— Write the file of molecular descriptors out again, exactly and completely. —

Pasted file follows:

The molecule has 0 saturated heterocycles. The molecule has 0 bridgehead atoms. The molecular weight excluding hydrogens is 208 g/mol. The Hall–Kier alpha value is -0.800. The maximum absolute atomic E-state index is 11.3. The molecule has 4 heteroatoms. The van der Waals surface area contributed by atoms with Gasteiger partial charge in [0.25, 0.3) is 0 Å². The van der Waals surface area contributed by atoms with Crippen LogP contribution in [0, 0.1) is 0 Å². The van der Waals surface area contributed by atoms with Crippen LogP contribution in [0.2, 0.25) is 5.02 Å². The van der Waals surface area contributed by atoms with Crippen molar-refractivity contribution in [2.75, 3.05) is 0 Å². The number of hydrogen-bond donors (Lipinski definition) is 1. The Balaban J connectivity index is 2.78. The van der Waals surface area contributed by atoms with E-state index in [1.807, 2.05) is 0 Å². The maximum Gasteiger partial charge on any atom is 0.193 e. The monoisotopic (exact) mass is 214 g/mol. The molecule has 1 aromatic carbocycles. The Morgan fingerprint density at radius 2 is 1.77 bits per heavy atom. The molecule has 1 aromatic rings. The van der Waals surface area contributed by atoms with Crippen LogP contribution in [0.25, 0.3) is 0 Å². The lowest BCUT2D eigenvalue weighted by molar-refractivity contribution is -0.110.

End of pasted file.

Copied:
The molecule has 0 saturated heterocycles. The molecule has 0 bridgehead atoms. The molecular weight excluding hydrogens is 208 g/mol. The Hall–Kier alpha value is -0.800. The maximum absolute atomic E-state index is 11.3. The molecule has 4 heteroatoms. The van der Waals surface area contributed by atoms with Gasteiger partial charge in [0.25, 0.3) is 0 Å². The van der Waals surface area contributed by atoms with Crippen LogP contribution in [0, 0.1) is 0 Å². The van der Waals surface area contributed by atoms with Crippen LogP contribution in [0.2, 0.25) is 5.02 Å². The van der Waals surface area contributed by atoms with Crippen molar-refractivity contribution in [2.75, 3.05) is 0 Å². The number of hydrogen-bond donors (Lipinski definition) is 1. The Balaban J connectivity index is 2.78. The van der Waals surface area contributed by atoms with E-state index in [1.807, 2.05) is 0 Å². The maximum Gasteiger partial charge on any atom is 0.193 e. The monoisotopic (exact) mass is 214 g/mol. The molecule has 1 aromatic carbocycles. The Morgan fingerprint density at radius 2 is 1.77 bits per heavy atom. The molecule has 1 aromatic rings. The van der Waals surface area contributed by atoms with Crippen LogP contribution in [0.25, 0.3) is 0 Å². The lowest BCUT2D eigenvalue weighted by molar-refractivity contribution is -0.110.